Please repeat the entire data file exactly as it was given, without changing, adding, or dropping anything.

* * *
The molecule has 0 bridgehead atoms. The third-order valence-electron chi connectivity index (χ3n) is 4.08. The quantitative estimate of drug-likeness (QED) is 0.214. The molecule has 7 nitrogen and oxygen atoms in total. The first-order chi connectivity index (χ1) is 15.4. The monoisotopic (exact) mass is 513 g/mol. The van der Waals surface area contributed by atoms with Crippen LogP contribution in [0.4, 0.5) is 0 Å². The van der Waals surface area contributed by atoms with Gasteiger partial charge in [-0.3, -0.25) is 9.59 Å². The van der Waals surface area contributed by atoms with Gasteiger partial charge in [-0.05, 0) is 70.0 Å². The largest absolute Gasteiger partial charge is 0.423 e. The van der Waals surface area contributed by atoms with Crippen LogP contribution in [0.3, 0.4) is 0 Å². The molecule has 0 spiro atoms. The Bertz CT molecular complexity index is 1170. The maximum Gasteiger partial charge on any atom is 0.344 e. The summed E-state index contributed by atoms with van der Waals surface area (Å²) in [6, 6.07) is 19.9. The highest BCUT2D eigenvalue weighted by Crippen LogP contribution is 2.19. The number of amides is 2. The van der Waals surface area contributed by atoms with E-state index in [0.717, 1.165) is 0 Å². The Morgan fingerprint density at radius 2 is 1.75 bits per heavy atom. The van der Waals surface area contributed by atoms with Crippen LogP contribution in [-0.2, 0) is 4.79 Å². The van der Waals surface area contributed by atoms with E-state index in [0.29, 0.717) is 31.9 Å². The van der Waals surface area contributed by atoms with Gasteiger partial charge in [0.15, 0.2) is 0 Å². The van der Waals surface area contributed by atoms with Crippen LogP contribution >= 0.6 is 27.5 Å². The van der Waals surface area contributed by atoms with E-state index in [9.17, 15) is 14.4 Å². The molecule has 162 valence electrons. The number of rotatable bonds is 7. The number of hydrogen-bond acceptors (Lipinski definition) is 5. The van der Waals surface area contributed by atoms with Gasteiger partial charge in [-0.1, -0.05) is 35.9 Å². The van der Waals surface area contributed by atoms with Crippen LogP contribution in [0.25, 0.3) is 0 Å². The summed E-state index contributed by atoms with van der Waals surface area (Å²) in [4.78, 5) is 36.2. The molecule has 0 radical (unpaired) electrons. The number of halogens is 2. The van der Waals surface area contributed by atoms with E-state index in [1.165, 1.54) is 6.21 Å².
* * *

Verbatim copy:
The molecule has 0 bridgehead atoms. The third-order valence-electron chi connectivity index (χ3n) is 4.08. The quantitative estimate of drug-likeness (QED) is 0.214. The molecule has 7 nitrogen and oxygen atoms in total. The first-order chi connectivity index (χ1) is 15.4. The monoisotopic (exact) mass is 513 g/mol. The van der Waals surface area contributed by atoms with Crippen LogP contribution in [0.4, 0.5) is 0 Å². The van der Waals surface area contributed by atoms with Gasteiger partial charge in [-0.3, -0.25) is 9.59 Å². The van der Waals surface area contributed by atoms with Gasteiger partial charge in [-0.05, 0) is 70.0 Å². The largest absolute Gasteiger partial charge is 0.423 e. The van der Waals surface area contributed by atoms with Crippen LogP contribution in [0.3, 0.4) is 0 Å². The molecule has 0 spiro atoms. The Bertz CT molecular complexity index is 1170. The maximum Gasteiger partial charge on any atom is 0.344 e. The summed E-state index contributed by atoms with van der Waals surface area (Å²) in [6, 6.07) is 19.9. The highest BCUT2D eigenvalue weighted by Crippen LogP contribution is 2.19. The number of amides is 2. The van der Waals surface area contributed by atoms with E-state index in [0.717, 1.165) is 0 Å². The Morgan fingerprint density at radius 2 is 1.75 bits per heavy atom. The van der Waals surface area contributed by atoms with Crippen LogP contribution in [-0.2, 0) is 4.79 Å². The van der Waals surface area contributed by atoms with E-state index in [0.29, 0.717) is 31.9 Å². The van der Waals surface area contributed by atoms with Gasteiger partial charge in [0.15, 0.2) is 0 Å². The van der Waals surface area contributed by atoms with Crippen LogP contribution >= 0.6 is 27.5 Å². The van der Waals surface area contributed by atoms with E-state index in [9.17, 15) is 14.4 Å². The molecule has 162 valence electrons. The number of rotatable bonds is 7. The number of hydrogen-bond acceptors (Lipinski definition) is 5. The van der Waals surface area contributed by atoms with Gasteiger partial charge in [-0.1, -0.05) is 35.9 Å². The van der Waals surface area contributed by atoms with Crippen LogP contribution in [0.25, 0.3) is 0 Å². The summed E-state index contributed by atoms with van der Waals surface area (Å²) in [4.78, 5) is 36.2. The molecule has 0 radical (unpaired) electrons. The number of halogens is 2. The van der Waals surface area contributed by atoms with E-state index in [1.165, 1.54) is 6.21 Å².